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My Personal Philosophy on Art...

 

My philosophy on art hasn't changed much over the years. Be honest. Put more of myself than I'm comfortable with and try to create the perfect work of art – I'm not interested in creating flawless artwork because I'm flawed, so my work will be flawed too. By perfect, I strive to create art that no single element stands apart from the others. I want my lines to be of the same caliber as my color. My brushwork should not stand apart from the subject matter. I want my painting's darks to be as strong as its lights. I want a balance of thick and thin paint from my scumbles to my impastos. By doing so, I create contrasts harmoniously. Instead of hearing, "I like the way this is drawn," or "What draws me to this work is the imagery." I want to hear someone say, "I just like it."

Artists get inspiration from many sources. One of mine is from a History of Rock-n-Roll class I took while in college. The teacher was talking about an old Elvis Presley song about throwing out some pots and pans. The teacher was having us listen to the underlying emotion just below Elvis' voice surface. The teacher told us to listen for the rising tension though the voice was very controlled. I related this to that then, and it's stuck with me ever since. If one looks at my paintings, objects may have a strong outline, but inside those controlled lines, my brush strokes are fairly loose.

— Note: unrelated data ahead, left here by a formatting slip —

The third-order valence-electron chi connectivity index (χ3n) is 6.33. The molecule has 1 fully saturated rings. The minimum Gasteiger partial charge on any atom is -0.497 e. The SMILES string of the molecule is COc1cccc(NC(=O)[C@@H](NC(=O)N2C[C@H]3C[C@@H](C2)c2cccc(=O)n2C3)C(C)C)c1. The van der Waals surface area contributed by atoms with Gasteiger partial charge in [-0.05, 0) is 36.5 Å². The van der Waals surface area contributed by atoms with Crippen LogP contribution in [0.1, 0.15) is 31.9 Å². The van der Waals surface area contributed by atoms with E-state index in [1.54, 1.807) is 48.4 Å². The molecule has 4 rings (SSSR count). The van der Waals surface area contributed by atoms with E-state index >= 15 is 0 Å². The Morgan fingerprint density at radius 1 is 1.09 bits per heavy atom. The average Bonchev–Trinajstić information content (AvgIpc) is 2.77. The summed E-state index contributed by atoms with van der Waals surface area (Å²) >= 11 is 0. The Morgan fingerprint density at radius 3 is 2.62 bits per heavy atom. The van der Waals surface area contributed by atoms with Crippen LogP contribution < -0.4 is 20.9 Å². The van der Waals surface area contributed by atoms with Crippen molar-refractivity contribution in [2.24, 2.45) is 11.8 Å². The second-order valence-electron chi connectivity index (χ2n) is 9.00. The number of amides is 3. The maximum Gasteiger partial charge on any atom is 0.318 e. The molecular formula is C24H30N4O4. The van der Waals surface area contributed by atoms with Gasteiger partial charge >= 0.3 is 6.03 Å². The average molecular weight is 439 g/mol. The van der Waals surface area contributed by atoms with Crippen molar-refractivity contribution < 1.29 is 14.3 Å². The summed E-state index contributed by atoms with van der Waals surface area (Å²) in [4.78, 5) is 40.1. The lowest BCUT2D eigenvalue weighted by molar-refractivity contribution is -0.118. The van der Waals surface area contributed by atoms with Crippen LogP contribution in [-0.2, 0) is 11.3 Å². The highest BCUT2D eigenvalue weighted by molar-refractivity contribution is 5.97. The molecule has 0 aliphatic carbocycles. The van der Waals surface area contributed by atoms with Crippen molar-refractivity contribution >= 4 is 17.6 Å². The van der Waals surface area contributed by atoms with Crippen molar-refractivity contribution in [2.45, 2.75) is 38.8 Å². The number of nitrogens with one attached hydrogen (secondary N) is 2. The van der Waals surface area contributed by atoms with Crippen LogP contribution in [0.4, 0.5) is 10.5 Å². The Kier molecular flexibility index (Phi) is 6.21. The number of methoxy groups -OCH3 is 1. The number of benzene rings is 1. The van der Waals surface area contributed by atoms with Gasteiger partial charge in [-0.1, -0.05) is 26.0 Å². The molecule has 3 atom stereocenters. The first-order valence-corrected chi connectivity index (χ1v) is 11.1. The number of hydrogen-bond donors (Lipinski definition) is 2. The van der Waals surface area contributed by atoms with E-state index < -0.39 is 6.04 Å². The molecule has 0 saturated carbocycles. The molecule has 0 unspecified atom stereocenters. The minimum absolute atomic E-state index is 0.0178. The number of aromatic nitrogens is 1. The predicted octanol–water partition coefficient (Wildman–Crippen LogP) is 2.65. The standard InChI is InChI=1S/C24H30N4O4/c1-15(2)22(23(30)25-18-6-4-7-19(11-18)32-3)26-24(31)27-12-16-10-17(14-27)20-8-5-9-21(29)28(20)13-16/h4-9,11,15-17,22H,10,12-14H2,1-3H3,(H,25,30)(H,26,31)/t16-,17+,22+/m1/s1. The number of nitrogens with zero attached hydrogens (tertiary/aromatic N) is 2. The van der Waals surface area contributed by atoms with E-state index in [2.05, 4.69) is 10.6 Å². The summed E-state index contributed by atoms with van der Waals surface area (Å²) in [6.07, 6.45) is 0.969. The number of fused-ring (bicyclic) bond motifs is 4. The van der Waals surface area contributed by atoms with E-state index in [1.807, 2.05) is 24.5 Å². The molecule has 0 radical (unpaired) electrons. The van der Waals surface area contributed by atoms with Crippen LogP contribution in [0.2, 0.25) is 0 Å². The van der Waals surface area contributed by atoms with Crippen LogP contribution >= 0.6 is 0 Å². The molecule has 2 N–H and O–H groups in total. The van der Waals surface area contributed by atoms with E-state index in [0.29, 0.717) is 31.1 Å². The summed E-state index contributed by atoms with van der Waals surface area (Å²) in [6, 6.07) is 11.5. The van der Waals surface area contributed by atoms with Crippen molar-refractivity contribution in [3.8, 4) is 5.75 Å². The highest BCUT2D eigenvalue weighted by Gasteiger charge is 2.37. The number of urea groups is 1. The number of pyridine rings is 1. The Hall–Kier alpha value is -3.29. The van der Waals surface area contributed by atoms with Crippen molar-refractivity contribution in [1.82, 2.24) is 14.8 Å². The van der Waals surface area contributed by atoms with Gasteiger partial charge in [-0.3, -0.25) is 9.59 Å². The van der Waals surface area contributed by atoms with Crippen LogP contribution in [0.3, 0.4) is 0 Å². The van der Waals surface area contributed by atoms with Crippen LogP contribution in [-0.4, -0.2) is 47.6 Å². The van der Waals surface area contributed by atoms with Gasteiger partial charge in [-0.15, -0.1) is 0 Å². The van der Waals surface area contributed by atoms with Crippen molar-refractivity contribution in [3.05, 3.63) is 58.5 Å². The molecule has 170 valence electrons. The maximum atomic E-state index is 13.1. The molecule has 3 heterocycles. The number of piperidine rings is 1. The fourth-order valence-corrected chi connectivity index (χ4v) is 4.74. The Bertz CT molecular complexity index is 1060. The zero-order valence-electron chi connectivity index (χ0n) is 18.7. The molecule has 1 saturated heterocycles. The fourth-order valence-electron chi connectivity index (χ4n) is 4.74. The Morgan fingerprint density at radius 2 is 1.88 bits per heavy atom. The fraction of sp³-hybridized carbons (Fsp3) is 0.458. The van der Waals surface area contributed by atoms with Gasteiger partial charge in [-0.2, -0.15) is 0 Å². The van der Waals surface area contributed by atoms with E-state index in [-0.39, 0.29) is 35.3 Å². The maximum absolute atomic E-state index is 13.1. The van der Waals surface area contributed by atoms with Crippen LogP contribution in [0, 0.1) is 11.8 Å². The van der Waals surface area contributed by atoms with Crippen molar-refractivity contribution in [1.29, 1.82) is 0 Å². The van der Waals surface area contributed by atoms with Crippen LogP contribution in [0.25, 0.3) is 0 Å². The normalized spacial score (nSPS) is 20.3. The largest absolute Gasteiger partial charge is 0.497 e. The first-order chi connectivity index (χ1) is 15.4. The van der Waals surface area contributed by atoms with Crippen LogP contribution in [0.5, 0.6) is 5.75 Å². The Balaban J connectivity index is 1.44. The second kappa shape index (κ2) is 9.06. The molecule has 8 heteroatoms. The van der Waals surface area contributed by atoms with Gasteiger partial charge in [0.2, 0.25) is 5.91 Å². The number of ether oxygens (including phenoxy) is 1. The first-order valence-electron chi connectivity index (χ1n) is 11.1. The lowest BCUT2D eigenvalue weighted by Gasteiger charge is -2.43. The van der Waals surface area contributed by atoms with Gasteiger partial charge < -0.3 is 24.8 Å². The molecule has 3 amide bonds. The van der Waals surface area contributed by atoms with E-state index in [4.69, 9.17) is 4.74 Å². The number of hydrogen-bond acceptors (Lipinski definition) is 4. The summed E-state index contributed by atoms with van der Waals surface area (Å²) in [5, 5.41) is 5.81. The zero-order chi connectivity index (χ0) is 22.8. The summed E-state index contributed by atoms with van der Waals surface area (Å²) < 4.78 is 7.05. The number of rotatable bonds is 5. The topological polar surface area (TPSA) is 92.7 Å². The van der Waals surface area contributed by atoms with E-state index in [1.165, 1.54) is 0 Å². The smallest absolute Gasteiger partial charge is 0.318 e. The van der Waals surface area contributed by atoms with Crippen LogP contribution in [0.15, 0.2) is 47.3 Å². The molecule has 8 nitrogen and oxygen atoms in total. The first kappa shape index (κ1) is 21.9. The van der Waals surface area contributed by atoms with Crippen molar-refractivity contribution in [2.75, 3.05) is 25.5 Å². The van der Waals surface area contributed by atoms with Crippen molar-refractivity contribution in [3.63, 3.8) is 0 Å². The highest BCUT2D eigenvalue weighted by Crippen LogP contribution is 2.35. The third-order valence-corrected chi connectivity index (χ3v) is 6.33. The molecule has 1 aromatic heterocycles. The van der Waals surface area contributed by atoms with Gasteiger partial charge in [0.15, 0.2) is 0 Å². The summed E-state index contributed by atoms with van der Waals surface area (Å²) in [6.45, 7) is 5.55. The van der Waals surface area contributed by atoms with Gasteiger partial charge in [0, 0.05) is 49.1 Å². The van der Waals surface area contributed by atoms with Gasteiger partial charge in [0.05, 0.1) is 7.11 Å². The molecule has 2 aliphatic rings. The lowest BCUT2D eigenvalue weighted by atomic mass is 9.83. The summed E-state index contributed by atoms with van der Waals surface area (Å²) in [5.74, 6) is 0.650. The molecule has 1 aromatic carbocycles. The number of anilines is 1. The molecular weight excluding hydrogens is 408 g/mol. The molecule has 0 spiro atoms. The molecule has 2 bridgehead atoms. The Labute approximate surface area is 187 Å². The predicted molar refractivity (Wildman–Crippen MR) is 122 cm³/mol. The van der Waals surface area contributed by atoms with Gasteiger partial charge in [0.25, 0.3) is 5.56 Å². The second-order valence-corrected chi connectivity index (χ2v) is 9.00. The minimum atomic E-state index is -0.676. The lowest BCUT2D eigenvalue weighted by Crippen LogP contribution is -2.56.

I choose subject matters I'm emotionally vested in ninety-nine percent of the time. And when I do, I take a step back and approach the subject from an analytical standpoint.

I'm a sucker for detail but not photo-realistic detail, although I used to marvel at those paintings as a teen at the J.B. Speed Museum. I've always liked the phrase "God is in the details," meaning whatever one does should be done thoroughly well. Perhaps, my go-to quote regarding my art since my early twenties is by French Impressionist Edgar Degas: "Nothing in art must seem to be an accident, not even movement." 

Though my path is set on my life's artistic journey, I like all types of art genres and styles (as an example, my Spotify spans nearly all musical spectrums). I love and am fascinated with abstract art or edgier works that make may make me uncomfortable – I can't do them. However, when someone puts their heart into creating something from their own hands that are not hateful, I can always find something to like about it – anyone who puts themselves out there in this manner deserves respect for that alone.

I gain so much of my inspiration from my students' work. As a teacher, I have the rare opportunity to see art through a new set of eyes with every class. No matter one's age, everyone has a unique perspective. My job as an instructor is to help students to channel their vision and ideas through art. Visual art is not a one-and-done. Art is a way to view and experience life. I am not just looking at something but seeing it. Art is about being able to strip something to its base form and then build it back to one's interpretation. It makes great wall decor as well

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